Another Bill Would Ban Federal Employees from Using TikTok

May 21, 2020 7:05 AM , Updated June 6, 2020 8:18 AM
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More lawmakers want to stop federal employees from downloading and using the TikTok app on government issued mobile devices.

A second bill (H.R. 6896) that would prohibit the app’s use has been introduced in the House by Congressman Ken Buck (R-CO). The bill is companion legislation to one that was introduced in the Senate (S. 3455) in March by Senator Josh Hawley (R-MO).

Buck called TikTok a “parasitic spyware app” in a press release about the bill and noted that the Defense, State and Homeland Security departments have already been taking steps to limit its use because of surveillance threats it presents.

“TikTok is a Chinese owned company and is required by law to share whatever information the Chinese Communist Party wants whenever it wants. Because of this, several federal agencies have already taken steps to restrict the spyware app on government devices. Our bill takes it a step further, banning TikTok on all government-owned devices in the interest of national security. TikTok is a cybersecurity threat to our country. We cannot allow China’s parasitic spyware app to collect data from United States government officials,” Buck said in a statement.

Hawley said in hearing in advance of introducing his bill that TikTok was required by Chinese law to share user data with the Chinese government.

Senator Rick Scott (R-FL), who was a co-sponsor of the bill, said that if federal employees used the app it would create security risks for the government. “The use of apps like TikTok by federal employees on government devices is a risk to our network and a threat to our national security…,” Scott said.

About TikTok

So what is TikTok?

The company’s website states, “TikTok is the leading destination for short-form mobile video. Our mission is to inspire creativity and bring joy.”

Vox described it as an app “where under-60-second videos often feature bizarre memes, inside jokes, and bite-sized sketch comedy, has become the defining social media app of Gen Z, not only in the US but around the world in places like India and Europe.”

TikTok vs. the Federal Government

Is TikTok really unsafe? That seems to depend on who you ask.

Lawmakers in the United States have clearly decided it is a security risk. In addition to the bills mentioned above, an investigation was launched last fall after Senator Marco Rubio (R-FL) sent a letter to Treasury Secretary Steven Mnuchin in which he expressed concerns about TikTok being acquired by Musical.ly “without any oversight and relaunched the service [TikTok] for Western markets.”

“These Chinese-owned apps are increasingly being used to censor content and silence open discussion on topics deemed sensitive by the Chinese Government and Communist Party,” wrote Rubio.

Senators Chuck Schumer (D-NY) and Tom Cotton (R-AR) also called for a formal investigation into TikTok shortly thereafter to determine if it posed national security risks.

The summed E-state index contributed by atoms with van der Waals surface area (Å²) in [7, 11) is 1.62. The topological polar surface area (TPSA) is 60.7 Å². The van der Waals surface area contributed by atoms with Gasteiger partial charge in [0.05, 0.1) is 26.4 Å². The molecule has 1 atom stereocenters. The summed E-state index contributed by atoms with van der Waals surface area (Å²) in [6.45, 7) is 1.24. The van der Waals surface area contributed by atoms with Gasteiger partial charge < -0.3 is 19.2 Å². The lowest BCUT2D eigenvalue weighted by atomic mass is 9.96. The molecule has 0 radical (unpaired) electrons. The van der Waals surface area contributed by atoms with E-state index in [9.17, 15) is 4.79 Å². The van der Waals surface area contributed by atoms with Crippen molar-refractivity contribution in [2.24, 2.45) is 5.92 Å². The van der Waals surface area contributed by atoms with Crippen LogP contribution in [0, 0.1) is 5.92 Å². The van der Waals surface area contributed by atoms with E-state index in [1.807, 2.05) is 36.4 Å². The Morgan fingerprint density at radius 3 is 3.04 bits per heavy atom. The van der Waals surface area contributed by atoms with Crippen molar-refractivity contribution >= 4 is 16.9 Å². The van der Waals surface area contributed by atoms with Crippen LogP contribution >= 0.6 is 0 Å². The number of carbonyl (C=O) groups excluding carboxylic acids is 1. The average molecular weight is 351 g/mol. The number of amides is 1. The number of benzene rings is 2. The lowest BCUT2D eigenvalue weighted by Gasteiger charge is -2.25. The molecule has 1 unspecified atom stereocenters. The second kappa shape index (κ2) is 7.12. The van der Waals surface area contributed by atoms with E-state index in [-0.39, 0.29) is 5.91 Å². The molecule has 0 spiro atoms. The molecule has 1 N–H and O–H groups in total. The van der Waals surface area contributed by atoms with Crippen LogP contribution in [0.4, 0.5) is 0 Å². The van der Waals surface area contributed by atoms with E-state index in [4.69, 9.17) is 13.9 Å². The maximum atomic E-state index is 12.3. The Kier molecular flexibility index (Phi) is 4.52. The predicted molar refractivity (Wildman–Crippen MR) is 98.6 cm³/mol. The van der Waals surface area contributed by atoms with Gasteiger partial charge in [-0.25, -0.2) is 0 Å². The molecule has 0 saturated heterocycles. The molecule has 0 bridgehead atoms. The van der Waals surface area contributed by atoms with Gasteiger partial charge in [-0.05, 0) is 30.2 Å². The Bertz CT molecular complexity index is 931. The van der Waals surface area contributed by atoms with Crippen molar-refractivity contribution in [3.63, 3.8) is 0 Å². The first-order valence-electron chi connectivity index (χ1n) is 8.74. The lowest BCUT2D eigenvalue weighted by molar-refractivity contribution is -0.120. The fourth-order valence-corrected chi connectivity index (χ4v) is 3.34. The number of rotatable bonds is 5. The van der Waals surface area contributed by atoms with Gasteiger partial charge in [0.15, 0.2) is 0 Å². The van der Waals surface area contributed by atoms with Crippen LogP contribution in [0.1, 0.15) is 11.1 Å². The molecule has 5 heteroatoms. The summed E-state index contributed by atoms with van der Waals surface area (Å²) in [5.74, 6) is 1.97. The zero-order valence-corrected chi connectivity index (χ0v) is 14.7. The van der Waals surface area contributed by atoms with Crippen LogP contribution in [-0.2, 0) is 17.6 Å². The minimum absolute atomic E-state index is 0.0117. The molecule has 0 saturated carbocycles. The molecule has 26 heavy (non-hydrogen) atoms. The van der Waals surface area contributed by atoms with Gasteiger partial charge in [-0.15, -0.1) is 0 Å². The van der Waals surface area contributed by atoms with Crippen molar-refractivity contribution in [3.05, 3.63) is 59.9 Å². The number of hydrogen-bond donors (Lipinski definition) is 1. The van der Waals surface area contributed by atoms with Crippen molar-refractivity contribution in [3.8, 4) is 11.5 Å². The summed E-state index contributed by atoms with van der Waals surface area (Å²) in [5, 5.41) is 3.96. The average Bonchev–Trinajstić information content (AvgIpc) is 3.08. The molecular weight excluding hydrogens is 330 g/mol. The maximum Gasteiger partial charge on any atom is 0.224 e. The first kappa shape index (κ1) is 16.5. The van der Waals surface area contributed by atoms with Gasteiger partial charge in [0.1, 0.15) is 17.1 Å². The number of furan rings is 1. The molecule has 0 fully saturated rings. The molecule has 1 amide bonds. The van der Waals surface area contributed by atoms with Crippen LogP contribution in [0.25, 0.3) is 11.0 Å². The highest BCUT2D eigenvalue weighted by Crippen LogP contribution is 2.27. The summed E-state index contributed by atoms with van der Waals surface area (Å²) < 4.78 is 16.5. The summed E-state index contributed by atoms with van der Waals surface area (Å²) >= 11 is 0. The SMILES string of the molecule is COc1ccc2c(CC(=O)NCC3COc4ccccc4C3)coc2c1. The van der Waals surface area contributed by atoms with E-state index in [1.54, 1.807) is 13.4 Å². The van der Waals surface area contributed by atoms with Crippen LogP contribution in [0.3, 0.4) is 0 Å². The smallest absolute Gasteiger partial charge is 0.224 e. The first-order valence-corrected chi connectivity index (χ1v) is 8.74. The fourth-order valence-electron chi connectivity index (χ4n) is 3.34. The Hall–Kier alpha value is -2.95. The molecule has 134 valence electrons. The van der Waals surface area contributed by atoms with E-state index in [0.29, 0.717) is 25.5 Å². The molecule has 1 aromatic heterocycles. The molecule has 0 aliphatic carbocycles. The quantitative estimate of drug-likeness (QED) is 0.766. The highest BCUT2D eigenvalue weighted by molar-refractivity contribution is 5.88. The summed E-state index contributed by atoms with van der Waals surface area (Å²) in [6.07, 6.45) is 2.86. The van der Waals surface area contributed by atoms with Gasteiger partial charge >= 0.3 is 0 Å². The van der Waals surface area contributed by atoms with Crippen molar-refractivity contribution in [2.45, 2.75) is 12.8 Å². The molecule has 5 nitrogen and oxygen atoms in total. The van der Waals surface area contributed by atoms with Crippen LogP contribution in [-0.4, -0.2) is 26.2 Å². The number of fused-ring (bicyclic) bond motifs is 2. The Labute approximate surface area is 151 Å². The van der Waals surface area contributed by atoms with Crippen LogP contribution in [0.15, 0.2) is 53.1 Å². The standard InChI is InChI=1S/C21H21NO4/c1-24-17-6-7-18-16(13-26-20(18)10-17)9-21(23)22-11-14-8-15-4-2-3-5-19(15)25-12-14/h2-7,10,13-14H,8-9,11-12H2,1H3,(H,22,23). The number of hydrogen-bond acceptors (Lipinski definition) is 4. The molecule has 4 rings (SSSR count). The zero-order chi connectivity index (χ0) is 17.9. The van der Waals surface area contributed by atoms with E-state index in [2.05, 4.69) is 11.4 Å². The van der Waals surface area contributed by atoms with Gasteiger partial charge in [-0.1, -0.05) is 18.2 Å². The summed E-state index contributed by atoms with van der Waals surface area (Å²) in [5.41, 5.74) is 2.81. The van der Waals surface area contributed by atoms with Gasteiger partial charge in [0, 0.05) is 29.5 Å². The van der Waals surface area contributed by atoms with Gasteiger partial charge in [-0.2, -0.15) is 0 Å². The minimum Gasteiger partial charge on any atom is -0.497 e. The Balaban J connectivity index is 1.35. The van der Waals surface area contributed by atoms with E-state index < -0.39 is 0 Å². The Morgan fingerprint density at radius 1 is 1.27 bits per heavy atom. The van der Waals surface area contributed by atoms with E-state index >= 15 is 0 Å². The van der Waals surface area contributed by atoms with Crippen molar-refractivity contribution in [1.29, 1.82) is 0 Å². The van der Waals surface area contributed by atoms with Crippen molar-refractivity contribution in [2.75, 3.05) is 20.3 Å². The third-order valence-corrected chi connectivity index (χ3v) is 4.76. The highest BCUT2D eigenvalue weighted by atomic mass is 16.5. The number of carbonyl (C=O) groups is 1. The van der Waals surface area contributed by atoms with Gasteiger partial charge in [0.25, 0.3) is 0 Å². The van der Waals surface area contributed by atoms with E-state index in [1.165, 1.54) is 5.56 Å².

The federal government eventually launched an investigation into TikTok in November as the concerns from lawmakers piled up. Bans on the use of the app in government started not long after that.

TikTok, however, maintains that it is safe and does not remove content that China might deem sensitive.

“Let us be very clear: TikTok does not remove content based on sensitivities related to China. We have never been asked by the Chinese government to remove any content and we would not do so if asked. Period,” read a statement from TikTok issued last October when the concerns in Congress were mounting.

The company also maintains that it is committed to working with Congress. In a statement to Vox in December, a TikTok spokesperson said, “TikTok has made it clear that we have no higher priority than earning the trust of users and regulators in the US. Part of that includes working with Congress and we are committed to doing so.”

Despite all of that, lawmakers clearly remain unconvinced as the bills to ban TikTok’s use on government devices continue to be introduced.

As for individual Americans using it on their own devices, that is a choice they are free to make. In analyzing the situation, Yahoo! Finance had this to say: “…users should probably treat TikTok with caution like they would with any other social platform (read: Facebook, Twitter, etc.). Almost all of these platforms are vulnerable to security flaws, and anyone who decides to open a TikTok account should know fully well what they are getting into. While social media is a great tool to connect with friends and strangers alike, it should never be mistaken as a safe space for personal content.”

© 2020 Ian Smith. All rights reserved. This article may not be reproduced without express written consent from Ian Smith.

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About the Author

Ian Smith is one of the co-founders of FedSmith.com. He enjoys writing about current topics that affect the federal workforce.

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